The death penalty has been a permissible form of punishment for certain crimes in the United States throughout the nation's history, with the first recorded case occurring in 1608. The Supreme Court has held on numerous occasions that state proscription of the death penalty is not a violation of the Eighth Amendment's ban on cruel and unusual punishment. The court has also held, however, that the Eighth Amendment does impose limitations on when and how states may use the death penalty. Following the 1972 case of Furman v. Georgia, use of the death penalty was temporarily suspended for what the Court saw as the lack of a rational standard for its use. Gregg v. Georgia, decided in 1976, sought to achieve a constitutional death penalty by imposing procedural restrictions on its use. Subsequent Supreme Court cases imposed further requirements, including the requirement that a death row inmate be deemed intellectually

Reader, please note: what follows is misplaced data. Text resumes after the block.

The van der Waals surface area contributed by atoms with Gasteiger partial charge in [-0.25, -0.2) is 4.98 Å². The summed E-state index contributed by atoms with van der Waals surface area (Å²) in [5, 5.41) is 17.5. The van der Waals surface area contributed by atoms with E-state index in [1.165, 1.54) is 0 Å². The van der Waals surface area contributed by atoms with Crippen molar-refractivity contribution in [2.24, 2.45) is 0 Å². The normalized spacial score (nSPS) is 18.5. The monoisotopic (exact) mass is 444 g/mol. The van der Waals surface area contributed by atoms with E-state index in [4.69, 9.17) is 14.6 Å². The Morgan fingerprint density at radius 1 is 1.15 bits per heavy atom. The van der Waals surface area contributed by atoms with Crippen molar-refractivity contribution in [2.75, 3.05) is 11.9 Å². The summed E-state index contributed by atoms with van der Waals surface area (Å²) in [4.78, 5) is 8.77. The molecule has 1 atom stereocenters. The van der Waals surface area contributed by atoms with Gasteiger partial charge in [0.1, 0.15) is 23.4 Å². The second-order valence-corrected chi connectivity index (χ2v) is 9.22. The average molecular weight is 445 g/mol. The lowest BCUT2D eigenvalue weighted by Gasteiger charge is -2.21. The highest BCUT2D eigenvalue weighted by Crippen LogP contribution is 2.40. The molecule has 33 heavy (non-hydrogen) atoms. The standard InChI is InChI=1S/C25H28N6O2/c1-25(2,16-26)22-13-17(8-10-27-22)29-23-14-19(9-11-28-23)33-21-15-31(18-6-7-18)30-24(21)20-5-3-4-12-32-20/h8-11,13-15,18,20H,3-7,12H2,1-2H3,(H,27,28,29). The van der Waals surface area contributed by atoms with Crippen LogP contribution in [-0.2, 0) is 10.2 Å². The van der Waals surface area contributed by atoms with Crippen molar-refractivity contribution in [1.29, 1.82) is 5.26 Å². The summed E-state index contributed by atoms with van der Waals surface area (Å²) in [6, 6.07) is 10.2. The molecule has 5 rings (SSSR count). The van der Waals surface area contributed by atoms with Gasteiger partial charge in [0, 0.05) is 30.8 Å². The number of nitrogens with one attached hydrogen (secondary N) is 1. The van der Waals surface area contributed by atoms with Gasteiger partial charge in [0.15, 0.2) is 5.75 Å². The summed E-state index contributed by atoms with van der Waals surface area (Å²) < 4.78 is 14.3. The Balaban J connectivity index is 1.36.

05/27/2014: Supreme Court found Florida IQ cutoff for executions unconstitutional.

03/03/2014: Supreme Court heard oral arguments on death penalty for intellectually disabled.

05/02/2014: Obama expressed desire to ask AG Holder to investigate death penalty issues.

05/02/2014: UN urged death penalty moratorium in US.

11/02/2010: Georgia rejected clemency for death row inmate who claimed intellectual disability.

06/20/2002: Supreme Court held the execution of mentally retarded persons unconstitutional.

06/26/1989: Supreme Court found that execution of mentally retarded persons did not violate Eighth Amendment prohibition against cruel and unusual punishment.

07/02/1976: Plurality of Supreme Court lifted temporary moratorium on the application of the death penalty in the US.


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